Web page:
after the news of the dead 
            whether or not we knew them we are saying thank you 
			—W. S. Merwin


A blanket of fresh snow
makes any neighborhood idyllic.
Dearborn Heights indistinguishable from Baldwin Hills,
South Central even—
until a thawing happens and residents emerge
into the light.  But it almost never snows in L.A.,
and snows often in this part of Michigan—
a declining wonderland, a place not to stand out
or be stranded like Renisha was.

Imagine a blonde daughter with a busted car
in a suburb where a brown homeowner
(not taking any chances)  
blasts through a locked door first, 
checks things out after—
around the clock coverage and the country beside itself
instead of the way it is now, 
so quiet like a snowy night 
and only the grief of a brown family (again)
around the Christmas tree, recalling 
memories of Renisha playing
on the front porch, or catching flakes
as they fall and disappear 
on her tongue.

They are left to imagine 
what her life might have been.
We are left to imagine the day
it won't require imagination 
to care about all of the others.

More by Kamilah Aisha Moon

Mercy Beach

Stony trails of jagged beauty rise
like stretch marks streaking sand-hips.
All the Earth has borne beguiles us
& battered bodies build our acres.

Babes that sleep in hewn rock cradles
learn to bear the hardness coming.
Tough grace forged in tender bones—
may this serve & bless them well.

They grow & break grief into islands
of sun-baked stone submerged in salt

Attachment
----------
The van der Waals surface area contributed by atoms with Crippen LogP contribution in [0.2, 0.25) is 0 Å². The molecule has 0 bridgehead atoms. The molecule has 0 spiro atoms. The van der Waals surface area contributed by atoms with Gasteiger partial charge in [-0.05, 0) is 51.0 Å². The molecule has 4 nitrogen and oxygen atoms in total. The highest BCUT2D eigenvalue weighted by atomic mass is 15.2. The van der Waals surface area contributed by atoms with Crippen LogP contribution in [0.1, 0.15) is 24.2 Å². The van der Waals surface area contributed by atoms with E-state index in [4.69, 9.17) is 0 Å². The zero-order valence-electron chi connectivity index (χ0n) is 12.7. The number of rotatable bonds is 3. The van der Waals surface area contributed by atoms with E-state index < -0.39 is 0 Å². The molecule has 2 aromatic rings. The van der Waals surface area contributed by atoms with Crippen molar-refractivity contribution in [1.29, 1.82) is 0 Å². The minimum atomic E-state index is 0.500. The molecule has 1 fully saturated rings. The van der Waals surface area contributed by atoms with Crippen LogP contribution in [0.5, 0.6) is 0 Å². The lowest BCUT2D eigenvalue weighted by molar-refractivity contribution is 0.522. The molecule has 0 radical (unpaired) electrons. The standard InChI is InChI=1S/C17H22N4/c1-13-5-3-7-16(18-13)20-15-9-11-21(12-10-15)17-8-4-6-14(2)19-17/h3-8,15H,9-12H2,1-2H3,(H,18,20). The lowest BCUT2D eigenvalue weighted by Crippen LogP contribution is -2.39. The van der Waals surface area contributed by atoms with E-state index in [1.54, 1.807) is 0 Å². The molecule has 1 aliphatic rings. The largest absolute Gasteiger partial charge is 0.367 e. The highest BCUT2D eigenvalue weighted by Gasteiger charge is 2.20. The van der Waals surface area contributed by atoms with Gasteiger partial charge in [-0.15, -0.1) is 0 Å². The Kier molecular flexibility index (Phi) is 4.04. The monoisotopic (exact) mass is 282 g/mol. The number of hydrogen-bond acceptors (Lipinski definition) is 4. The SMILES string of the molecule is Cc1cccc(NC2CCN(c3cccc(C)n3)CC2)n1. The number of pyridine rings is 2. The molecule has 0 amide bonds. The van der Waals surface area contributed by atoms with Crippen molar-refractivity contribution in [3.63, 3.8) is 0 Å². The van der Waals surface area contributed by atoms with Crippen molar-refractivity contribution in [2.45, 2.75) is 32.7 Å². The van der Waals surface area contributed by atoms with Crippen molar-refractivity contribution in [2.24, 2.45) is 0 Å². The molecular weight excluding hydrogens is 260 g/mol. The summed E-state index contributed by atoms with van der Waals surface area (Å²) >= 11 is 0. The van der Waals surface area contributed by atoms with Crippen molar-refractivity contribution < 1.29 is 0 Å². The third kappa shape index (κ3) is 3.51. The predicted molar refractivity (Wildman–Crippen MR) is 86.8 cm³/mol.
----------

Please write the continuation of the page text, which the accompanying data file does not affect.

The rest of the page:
kisses, worn down by the ocean's ardor
relentless as any strong loving.

May they find caresses that abolish pain.
Like Earth, they brandish wounds of gold!
 

Notes on a Mass Stranding

I.
Huge dashes in the sand, two or three
times a year they swim like words
in a sentence toward the period
of the beach, lured into sunning
themselves like humans do—
forgetting gravity,
smothered in the absence
of waves and high tides.

II.
[Pilot whales beach themselves] when their sonar
becomes scrambled in shallow water
or when a sick member of the pod
heads for shore and others follow

III.
61 of them on top of the South Island
wade into Farewell Spit.
18 needed help with their demises
this time, the sharp mercy
of knives still the slow motion heft
of each ocean heart.

IV.
Yes—even those born pilots,
those who have grown large and graceful
lose their way, found on their sides
season after season.
Is it more natural to care
or not to care?
Terrifying to be reminded a fluke
can fling anything or anyone
out of this world.

V.
Oh, the endings we swim toward
without thinking!
Mysteries of mass wrong turns, sick leaders
and sirens forever sexy                                             
land or sea.
The unequaled rush
and horror of forgetting
ourselves

Perfect Form

North Charleston, South Carolina, April 4, 2015

Walter Scott must have been a track athlete
before serving his country, having children:

his knees were high, elbows bent
at 90 degrees as his arms pumped
close to his sides, back straight and head up
as each foot landed in front of the other.
Too much majesty in his last strides.

So much depends on instinct, ingrained
legacies and American pastimes.
Relays where everyone on the team wins
remain a dream. Olympic arrogance,
black men chased for sport—
heat after heat
of longstanding, savage races
that always finish the same way.

My guess is Walter Scott ran distances
and sprinted, whatever his life events
required. Years of training and technique
are not forgotten, even at 50. Even after being
tased out of his right mind. Even in peril
the body remembers what it has been
taught, keeping perfect form
during his final dash.